As expected, the water-carrier had nothing to offer them. “What do you want from me?” He asked, raising his hands helplessly. “I’m a rov in name only. There’s nothing I can do.”
“You are the rov,” Someone said in a determined voice. “This is your job. It is your responsibility to take care of your kehillah. Please brainstorm overnight. We’ll be back tomorrow morning to hear your thoughts and ideas.”
The next morning, when the delegation returned, they found the water-carrier’s home empty. Apparently, the pressure had been too much for him, and he had run away the previous evening. The delegates looked at each other with raised eyebrows. Something was so strange about the situation. The Megaleh Amukos couldn’t have made such a grave error in choosing the water-carrier as rov. The only logical explanation was that he was truly a great person hiding in the guise of an unassuming water-carrier.
They sent out a search team to various surrounding villages, searching for their missing rov. At first, these missions ended in failure. No one had seen the man they described. Eventually, however, in one of the villages they reached, after describing the water-carrier and asking if anyone had sighted him, someone came forth with a clue. “Near my home, there is an empty shack,” The man related. “Three days ago, I saw a Jew enter the shack and lock the door behind him. He’s been inside since.”
“That might be the rov!” The search team responded eagerly. “Can you show us the shack?”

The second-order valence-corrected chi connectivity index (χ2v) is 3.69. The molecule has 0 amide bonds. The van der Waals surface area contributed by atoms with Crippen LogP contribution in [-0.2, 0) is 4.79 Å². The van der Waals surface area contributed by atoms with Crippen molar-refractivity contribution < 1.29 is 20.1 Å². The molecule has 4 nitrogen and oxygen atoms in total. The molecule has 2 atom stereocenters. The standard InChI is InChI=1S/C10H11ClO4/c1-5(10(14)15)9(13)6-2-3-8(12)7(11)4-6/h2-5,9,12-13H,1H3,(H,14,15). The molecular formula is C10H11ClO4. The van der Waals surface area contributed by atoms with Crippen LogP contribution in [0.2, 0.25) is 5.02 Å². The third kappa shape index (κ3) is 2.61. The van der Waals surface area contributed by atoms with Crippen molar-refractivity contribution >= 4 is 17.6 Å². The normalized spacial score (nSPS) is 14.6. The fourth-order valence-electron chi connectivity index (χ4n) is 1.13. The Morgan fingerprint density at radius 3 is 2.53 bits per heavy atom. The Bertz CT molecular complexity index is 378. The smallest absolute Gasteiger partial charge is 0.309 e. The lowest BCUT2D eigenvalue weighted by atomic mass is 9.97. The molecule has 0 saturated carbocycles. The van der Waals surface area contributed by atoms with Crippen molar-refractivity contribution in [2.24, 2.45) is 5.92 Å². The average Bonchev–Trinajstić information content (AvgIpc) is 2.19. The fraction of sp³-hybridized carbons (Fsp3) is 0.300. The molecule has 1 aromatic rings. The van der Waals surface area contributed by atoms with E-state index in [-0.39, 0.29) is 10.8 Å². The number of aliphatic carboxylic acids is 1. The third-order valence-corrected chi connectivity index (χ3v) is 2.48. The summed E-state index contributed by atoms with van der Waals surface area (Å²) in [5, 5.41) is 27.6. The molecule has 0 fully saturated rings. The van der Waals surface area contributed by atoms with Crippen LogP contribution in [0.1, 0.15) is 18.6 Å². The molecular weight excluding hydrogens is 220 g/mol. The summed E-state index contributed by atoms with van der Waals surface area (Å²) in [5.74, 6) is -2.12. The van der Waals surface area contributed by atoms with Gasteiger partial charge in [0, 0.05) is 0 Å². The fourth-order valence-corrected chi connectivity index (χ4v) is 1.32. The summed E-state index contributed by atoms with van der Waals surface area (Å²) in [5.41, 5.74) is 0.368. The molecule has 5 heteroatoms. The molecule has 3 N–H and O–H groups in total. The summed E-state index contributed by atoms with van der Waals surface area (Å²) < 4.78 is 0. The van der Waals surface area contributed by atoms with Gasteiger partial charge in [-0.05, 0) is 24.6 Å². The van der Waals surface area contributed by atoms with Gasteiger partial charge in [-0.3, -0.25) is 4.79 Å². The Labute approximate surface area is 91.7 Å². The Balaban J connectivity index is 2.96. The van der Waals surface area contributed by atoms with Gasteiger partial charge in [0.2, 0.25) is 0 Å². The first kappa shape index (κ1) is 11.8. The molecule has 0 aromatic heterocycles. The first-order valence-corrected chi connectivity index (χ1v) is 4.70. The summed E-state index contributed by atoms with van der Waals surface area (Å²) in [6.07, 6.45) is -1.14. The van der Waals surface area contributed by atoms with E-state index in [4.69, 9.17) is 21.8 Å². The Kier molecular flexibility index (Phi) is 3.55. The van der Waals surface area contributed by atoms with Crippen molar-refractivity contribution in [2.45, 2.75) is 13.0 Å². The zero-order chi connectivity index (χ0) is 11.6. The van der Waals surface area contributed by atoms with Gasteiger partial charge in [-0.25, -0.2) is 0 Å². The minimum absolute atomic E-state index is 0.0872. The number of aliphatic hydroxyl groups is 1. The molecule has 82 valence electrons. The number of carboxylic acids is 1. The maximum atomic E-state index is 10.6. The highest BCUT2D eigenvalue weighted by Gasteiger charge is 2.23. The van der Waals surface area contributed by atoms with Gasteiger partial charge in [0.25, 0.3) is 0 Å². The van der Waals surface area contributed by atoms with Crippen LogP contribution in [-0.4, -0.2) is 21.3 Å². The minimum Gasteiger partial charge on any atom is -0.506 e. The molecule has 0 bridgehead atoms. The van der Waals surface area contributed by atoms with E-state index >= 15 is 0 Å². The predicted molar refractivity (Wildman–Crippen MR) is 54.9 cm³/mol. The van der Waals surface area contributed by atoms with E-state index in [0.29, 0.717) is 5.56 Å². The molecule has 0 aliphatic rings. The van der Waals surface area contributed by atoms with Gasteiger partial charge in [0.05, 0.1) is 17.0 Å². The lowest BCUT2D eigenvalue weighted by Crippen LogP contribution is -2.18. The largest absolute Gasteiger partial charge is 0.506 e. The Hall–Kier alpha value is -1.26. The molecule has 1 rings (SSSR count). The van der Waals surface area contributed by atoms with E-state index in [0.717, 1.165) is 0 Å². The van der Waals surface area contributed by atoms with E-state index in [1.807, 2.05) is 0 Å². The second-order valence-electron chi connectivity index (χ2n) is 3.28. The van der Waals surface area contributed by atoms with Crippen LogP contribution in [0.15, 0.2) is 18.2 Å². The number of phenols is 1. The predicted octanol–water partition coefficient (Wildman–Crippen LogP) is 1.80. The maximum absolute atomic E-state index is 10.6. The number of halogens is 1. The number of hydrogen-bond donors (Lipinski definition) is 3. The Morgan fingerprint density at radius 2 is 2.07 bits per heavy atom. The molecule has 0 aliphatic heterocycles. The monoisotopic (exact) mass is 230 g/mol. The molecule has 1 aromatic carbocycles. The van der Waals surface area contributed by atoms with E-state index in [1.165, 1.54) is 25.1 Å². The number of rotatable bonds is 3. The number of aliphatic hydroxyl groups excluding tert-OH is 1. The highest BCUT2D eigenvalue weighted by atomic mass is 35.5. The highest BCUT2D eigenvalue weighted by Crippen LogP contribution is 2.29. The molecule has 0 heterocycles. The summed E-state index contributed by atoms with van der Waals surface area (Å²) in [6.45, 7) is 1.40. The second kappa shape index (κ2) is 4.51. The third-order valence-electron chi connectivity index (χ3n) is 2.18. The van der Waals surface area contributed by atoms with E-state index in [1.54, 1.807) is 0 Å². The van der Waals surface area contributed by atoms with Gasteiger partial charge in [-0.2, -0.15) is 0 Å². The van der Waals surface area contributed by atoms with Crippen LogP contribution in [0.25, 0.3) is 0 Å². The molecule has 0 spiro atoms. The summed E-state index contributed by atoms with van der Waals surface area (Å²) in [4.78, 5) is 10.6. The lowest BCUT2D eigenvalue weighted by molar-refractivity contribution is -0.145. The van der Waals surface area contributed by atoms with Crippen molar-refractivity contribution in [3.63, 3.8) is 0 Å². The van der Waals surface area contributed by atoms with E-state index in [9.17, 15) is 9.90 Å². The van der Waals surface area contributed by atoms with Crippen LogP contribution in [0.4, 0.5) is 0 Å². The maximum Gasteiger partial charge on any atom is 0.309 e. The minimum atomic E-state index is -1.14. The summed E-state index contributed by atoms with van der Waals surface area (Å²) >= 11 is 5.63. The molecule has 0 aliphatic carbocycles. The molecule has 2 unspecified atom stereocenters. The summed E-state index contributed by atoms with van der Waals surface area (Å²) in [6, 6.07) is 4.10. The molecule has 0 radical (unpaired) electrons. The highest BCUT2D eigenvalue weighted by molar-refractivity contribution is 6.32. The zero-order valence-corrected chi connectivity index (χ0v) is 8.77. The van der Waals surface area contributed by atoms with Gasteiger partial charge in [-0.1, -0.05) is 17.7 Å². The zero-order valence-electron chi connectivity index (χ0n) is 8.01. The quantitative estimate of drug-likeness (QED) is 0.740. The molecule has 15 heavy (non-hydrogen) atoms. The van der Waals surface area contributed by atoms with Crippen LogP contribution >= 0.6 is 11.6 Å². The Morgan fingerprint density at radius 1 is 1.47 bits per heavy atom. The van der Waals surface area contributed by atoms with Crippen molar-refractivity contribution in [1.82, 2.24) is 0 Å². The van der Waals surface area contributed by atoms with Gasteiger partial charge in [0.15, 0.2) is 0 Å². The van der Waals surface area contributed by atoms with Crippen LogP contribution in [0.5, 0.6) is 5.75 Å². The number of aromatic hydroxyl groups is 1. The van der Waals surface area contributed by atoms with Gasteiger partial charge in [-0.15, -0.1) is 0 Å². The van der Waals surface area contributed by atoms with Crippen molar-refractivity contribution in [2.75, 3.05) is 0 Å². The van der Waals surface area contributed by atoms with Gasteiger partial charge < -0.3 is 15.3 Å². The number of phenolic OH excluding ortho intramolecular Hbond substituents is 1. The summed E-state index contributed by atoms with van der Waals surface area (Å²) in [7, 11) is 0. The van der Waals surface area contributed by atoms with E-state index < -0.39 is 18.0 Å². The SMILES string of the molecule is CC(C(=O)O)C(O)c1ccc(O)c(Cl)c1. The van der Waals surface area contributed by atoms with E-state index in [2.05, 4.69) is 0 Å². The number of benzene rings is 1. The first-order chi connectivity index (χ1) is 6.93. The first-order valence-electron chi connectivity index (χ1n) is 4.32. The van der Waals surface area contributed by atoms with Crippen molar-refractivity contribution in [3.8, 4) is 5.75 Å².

The man led them to a small, dilapidated hut, and the members of the search committee knocked breathlessly on the door.
After a few moments, the door opened, and indeed, the water carrier cum rov was standing at the other side. They looked at him, and he looked at them. “Mazel Tov!” The water carrier called out. “Mazel Tov! The decree has been canceled!”
The members of the search team gaped at him, open-mouthed. They suddenly realized that the ‘simple’ water carrier was truly a hidden baal mekubal. “But… but if the rov was able to annul the decree, why did he run away?” They asked in confusion.
“The reason we were punished with this gezeirah of Shas being taken away from us was because there is hardly anyone learning Shas,” The water-carrier explained. “The bais din shel maalah declared that if someone would prove his familiarity with Shas by saying over the entire Shas, word after word, from memory, the decree would be canceled. I ran away because I needed a place where I could sit undisturbed. For three days and nights, I stayed in this shack and did nothing else but recite the entire Shas. Baruch Hashem, I was successful and the decree is now annulled.”
On this exalted note, the search team returned to Crackow bearing their esteemed rov. Finally, his greatness had been revealed, and he stepped fully into his position as rov.
Chazal say es hatznuim chochma- when a person doesn’t not flaunt his knowledge, he merits wisdom. Learning to keep quiet regarding how much a person knows and understands is one of the biggest gifts, as it will serve as a vehicle for continued success in learning. True greatness can only come through remaining hidden as much as possible.
Have a Wonderful Shabbos! This story is taken from tape # A01 – 2000